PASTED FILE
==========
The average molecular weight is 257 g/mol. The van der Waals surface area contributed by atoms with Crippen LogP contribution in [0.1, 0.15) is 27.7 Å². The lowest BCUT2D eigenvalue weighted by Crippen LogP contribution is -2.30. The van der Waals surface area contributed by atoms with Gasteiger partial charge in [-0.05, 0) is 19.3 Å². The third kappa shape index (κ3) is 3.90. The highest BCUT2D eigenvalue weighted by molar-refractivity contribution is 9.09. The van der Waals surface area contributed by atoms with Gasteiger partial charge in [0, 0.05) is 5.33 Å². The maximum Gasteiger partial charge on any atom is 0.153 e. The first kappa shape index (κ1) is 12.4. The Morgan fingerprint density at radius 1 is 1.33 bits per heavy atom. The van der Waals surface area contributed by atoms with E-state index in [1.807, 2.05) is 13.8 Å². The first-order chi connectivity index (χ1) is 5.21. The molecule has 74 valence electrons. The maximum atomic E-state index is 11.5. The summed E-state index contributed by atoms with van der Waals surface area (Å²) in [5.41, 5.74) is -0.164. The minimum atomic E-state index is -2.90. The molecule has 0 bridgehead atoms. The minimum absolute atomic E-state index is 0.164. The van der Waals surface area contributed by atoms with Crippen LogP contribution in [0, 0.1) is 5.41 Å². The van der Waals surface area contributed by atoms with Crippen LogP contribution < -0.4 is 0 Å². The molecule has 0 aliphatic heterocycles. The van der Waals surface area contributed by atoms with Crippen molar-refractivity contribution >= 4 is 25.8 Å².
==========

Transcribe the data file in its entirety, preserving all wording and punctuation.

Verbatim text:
The average molecular weight is 257 g/mol. The van der Waals surface area contributed by atoms with Crippen LogP contribution in [0.1, 0.15) is 27.7 Å². The lowest BCUT2D eigenvalue weighted by Crippen LogP contribution is -2.30. The van der Waals surface area contributed by atoms with Gasteiger partial charge in [-0.05, 0) is 19.3 Å². The third kappa shape index (κ3) is 3.90. The highest BCUT2D eigenvalue weighted by molar-refractivity contribution is 9.09. The van der Waals surface area contributed by atoms with Gasteiger partial charge in [0, 0.05) is 5.33 Å². The maximum Gasteiger partial charge on any atom is 0.153 e. The first kappa shape index (κ1) is 12.4. The Morgan fingerprint density at radius 1 is 1.33 bits per heavy atom. The van der Waals surface area contributed by atoms with E-state index in [1.807, 2.05) is 13.8 Å². The first-order chi connectivity index (χ1) is 5.21. The molecule has 74 valence electrons. The maximum atomic E-state index is 11.5. The summed E-state index contributed by atoms with van der Waals surface area (Å²) in [5.41, 5.74) is -0.164. The minimum atomic E-state index is -2.90. The molecule has 0 bridgehead atoms. The minimum absolute atomic E-state index is 0.164. The van der Waals surface area contributed by atoms with Crippen LogP contribution in [0, 0.1) is 5.41 Å². The van der Waals surface area contributed by atoms with Crippen LogP contribution < -0.4 is 0 Å². The molecule has 0 aliphatic heterocycles. The van der Waals surface area contributed by atoms with Crippen molar-refractivity contribution >= 4 is 25.8 Å².